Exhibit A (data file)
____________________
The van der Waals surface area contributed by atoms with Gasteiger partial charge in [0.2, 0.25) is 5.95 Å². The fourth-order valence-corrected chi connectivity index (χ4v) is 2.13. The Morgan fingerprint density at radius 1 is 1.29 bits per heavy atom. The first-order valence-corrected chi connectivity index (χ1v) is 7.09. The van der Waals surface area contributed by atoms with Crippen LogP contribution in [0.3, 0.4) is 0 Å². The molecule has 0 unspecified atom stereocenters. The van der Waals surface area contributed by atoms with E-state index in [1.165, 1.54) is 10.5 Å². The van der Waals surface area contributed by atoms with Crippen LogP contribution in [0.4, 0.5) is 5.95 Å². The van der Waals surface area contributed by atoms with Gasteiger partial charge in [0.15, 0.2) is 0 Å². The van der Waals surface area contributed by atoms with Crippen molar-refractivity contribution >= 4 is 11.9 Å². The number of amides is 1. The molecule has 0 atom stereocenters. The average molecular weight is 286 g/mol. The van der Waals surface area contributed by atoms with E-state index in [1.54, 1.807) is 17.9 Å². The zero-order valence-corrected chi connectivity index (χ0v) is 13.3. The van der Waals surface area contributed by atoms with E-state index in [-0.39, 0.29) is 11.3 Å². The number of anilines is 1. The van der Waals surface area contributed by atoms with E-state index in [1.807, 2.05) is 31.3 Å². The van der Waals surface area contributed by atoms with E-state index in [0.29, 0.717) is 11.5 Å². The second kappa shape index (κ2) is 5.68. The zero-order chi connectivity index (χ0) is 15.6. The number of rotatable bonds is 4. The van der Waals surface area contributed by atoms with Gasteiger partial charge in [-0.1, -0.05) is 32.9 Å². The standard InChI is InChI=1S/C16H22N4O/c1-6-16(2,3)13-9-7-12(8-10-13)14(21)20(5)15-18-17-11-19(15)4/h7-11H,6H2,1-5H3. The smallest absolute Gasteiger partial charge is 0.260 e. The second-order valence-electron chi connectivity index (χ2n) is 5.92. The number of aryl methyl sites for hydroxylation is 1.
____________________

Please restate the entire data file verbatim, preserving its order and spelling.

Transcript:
The van der Waals surface area contributed by atoms with Gasteiger partial charge in [0.2, 0.25) is 5.95 Å². The fourth-order valence-corrected chi connectivity index (χ4v) is 2.13. The Morgan fingerprint density at radius 1 is 1.29 bits per heavy atom. The first-order valence-corrected chi connectivity index (χ1v) is 7.09. The van der Waals surface area contributed by atoms with Crippen LogP contribution in [0.3, 0.4) is 0 Å². The molecule has 0 unspecified atom stereocenters. The van der Waals surface area contributed by atoms with E-state index in [1.165, 1.54) is 10.5 Å². The van der Waals surface area contributed by atoms with Crippen LogP contribution in [0.4, 0.5) is 5.95 Å². The van der Waals surface area contributed by atoms with Gasteiger partial charge in [0.15, 0.2) is 0 Å². The van der Waals surface area contributed by atoms with Crippen molar-refractivity contribution >= 4 is 11.9 Å². The number of amides is 1. The molecule has 0 atom stereocenters. The average molecular weight is 286 g/mol. The van der Waals surface area contributed by atoms with E-state index in [1.54, 1.807) is 17.9 Å². The zero-order valence-corrected chi connectivity index (χ0v) is 13.3. The van der Waals surface area contributed by atoms with E-state index in [-0.39, 0.29) is 11.3 Å². The number of anilines is 1. The van der Waals surface area contributed by atoms with E-state index in [1.807, 2.05) is 31.3 Å². The van der Waals surface area contributed by atoms with E-state index in [0.29, 0.717) is 11.5 Å². The second kappa shape index (κ2) is 5.68. The zero-order chi connectivity index (χ0) is 15.6. The number of rotatable bonds is 4. The van der Waals surface area contributed by atoms with Gasteiger partial charge in [-0.1, -0.05) is 32.9 Å². The standard InChI is InChI=1S/C16H22N4O/c1-6-16(2,3)13-9-7-12(8-10-13)14(21)20(5)15-18-17-11-19(15)4/h7-11H,6H2,1-5H3. The smallest absolute Gasteiger partial charge is 0.260 e. The second-order valence-electron chi connectivity index (χ2n) is 5.92. The number of aryl methyl sites for hydroxylation is 1.